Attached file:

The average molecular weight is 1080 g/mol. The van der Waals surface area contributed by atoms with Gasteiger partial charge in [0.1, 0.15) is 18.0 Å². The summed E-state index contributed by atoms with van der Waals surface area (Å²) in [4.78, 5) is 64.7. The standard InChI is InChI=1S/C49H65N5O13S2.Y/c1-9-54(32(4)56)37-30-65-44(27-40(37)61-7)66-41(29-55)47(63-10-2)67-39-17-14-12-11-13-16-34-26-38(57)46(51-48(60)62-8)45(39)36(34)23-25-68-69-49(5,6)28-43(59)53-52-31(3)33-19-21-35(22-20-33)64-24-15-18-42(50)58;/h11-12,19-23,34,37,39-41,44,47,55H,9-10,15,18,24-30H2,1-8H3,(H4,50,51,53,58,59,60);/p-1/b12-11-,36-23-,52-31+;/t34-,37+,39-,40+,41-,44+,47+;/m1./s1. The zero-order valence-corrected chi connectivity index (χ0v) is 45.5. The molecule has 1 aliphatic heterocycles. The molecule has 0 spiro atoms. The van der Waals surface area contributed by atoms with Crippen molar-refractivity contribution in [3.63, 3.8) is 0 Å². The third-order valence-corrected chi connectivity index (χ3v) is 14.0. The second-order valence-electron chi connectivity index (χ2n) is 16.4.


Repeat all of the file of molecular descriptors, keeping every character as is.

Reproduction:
The average molecular weight is 1080 g/mol. The van der Waals surface area contributed by atoms with Gasteiger partial charge in [0.1, 0.15) is 18.0 Å². The summed E-state index contributed by atoms with van der Waals surface area (Å²) in [4.78, 5) is 64.7. The standard InChI is InChI=1S/C49H65N5O13S2.Y/c1-9-54(32(4)56)37-30-65-44(27-40(37)61-7)66-41(29-55)47(63-10-2)67-39-17-14-12-11-13-16-34-26-38(57)46(51-48(60)62-8)45(39)36(34)23-25-68-69-49(5,6)28-43(59)53-52-31(3)33-19-21-35(22-20-33)64-24-15-18-42(50)58;/h11-12,19-23,34,37,39-41,44,47,55H,9-10,15,18,24-30H2,1-8H3,(H4,50,51,53,58,59,60);/p-1/b12-11-,36-23-,52-31+;/t34-,37+,39-,40+,41-,44+,47+;/m1./s1. The zero-order valence-corrected chi connectivity index (χ0v) is 45.5. The molecule has 1 aliphatic heterocycles. The molecule has 0 spiro atoms. The van der Waals surface area contributed by atoms with Crippen molar-refractivity contribution in [3.63, 3.8) is 0 Å². The third-order valence-corrected chi connectivity index (χ3v) is 14.0. The second-order valence-electron chi connectivity index (χ2n) is 16.4.